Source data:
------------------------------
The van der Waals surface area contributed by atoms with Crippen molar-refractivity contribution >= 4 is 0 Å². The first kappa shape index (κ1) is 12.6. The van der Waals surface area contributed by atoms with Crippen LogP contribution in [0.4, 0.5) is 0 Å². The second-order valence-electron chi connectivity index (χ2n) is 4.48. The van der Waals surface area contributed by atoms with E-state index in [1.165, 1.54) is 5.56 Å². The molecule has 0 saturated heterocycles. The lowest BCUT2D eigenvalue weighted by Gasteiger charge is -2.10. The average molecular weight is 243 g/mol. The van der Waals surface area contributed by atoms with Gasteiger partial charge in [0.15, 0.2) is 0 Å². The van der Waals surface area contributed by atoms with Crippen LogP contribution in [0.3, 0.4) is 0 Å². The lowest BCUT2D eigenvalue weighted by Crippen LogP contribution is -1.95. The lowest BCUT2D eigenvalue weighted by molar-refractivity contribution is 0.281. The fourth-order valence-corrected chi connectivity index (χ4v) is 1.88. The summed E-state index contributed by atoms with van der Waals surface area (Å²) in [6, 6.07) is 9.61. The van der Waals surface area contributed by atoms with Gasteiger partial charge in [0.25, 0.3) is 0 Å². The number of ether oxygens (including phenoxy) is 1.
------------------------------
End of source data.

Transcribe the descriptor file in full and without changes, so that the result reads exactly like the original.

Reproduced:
The van der Waals surface area contributed by atoms with Crippen molar-refractivity contribution >= 4 is 0 Å². The first kappa shape index (κ1) is 12.6. The van der Waals surface area contributed by atoms with Crippen LogP contribution in [0.4, 0.5) is 0 Å². The second-order valence-electron chi connectivity index (χ2n) is 4.48. The van der Waals surface area contributed by atoms with E-state index in [1.165, 1.54) is 5.56 Å². The molecule has 0 saturated heterocycles. The lowest BCUT2D eigenvalue weighted by Gasteiger charge is -2.10. The average molecular weight is 243 g/mol. The van der Waals surface area contributed by atoms with Gasteiger partial charge in [0.15, 0.2) is 0 Å². The van der Waals surface area contributed by atoms with Crippen LogP contribution in [0.3, 0.4) is 0 Å². The lowest BCUT2D eigenvalue weighted by Crippen LogP contribution is -1.95. The lowest BCUT2D eigenvalue weighted by molar-refractivity contribution is 0.281. The fourth-order valence-corrected chi connectivity index (χ4v) is 1.88. The summed E-state index contributed by atoms with van der Waals surface area (Å²) in [6, 6.07) is 9.61. The van der Waals surface area contributed by atoms with Gasteiger partial charge in [0.25, 0.3) is 0 Å². The number of ether oxygens (including phenoxy) is 1.